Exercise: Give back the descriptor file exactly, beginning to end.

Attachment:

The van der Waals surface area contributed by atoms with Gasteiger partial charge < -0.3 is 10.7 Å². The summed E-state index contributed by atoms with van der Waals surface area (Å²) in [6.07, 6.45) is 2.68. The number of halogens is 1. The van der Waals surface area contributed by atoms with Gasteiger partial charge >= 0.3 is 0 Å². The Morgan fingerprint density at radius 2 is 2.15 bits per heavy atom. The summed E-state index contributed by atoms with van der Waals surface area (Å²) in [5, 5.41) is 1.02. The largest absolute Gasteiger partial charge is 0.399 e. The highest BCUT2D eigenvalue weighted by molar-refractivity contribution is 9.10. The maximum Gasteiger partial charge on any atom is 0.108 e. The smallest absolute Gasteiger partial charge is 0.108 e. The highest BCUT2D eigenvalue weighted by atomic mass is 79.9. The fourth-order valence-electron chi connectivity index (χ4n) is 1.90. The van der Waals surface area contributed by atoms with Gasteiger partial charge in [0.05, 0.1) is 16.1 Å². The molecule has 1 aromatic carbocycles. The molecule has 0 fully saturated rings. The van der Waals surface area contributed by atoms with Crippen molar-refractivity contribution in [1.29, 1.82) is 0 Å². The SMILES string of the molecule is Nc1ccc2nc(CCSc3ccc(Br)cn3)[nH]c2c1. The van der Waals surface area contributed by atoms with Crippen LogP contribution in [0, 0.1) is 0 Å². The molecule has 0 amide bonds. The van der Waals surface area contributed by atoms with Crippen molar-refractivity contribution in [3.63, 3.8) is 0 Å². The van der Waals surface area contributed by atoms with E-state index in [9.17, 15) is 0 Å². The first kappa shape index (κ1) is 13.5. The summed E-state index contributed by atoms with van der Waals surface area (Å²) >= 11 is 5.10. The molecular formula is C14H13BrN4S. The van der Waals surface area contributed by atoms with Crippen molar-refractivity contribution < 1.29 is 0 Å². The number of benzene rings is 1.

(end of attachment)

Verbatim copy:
The van der Waals surface area contributed by atoms with Gasteiger partial charge < -0.3 is 10.7 Å². The summed E-state index contributed by atoms with van der Waals surface area (Å²) in [6.07, 6.45) is 2.68. The number of halogens is 1. The van der Waals surface area contributed by atoms with Gasteiger partial charge >= 0.3 is 0 Å². The Morgan fingerprint density at radius 2 is 2.15 bits per heavy atom. The summed E-state index contributed by atoms with van der Waals surface area (Å²) in [5, 5.41) is 1.02. The largest absolute Gasteiger partial charge is 0.399 e. The highest BCUT2D eigenvalue weighted by molar-refractivity contribution is 9.10. The maximum Gasteiger partial charge on any atom is 0.108 e. The smallest absolute Gasteiger partial charge is 0.108 e. The highest BCUT2D eigenvalue weighted by atomic mass is 79.9. The fourth-order valence-electron chi connectivity index (χ4n) is 1.90. The van der Waals surface area contributed by atoms with Gasteiger partial charge in [0.05, 0.1) is 16.1 Å². The molecule has 1 aromatic carbocycles. The molecule has 0 fully saturated rings. The van der Waals surface area contributed by atoms with Crippen molar-refractivity contribution in [1.29, 1.82) is 0 Å². The SMILES string of the molecule is Nc1ccc2nc(CCSc3ccc(Br)cn3)[nH]c2c1. The van der Waals surface area contributed by atoms with Crippen LogP contribution in [0, 0.1) is 0 Å². The molecule has 0 amide bonds. The van der Waals surface area contributed by atoms with Crippen molar-refractivity contribution in [3.63, 3.8) is 0 Å². The van der Waals surface area contributed by atoms with E-state index in [9.17, 15) is 0 Å². The first kappa shape index (κ1) is 13.5. The summed E-state index contributed by atoms with van der Waals surface area (Å²) >= 11 is 5.10. The molecular formula is C14H13BrN4S. The van der Waals surface area contributed by atoms with Crippen molar-refractivity contribution < 1.29 is 0 Å². The number of benzene rings is 1.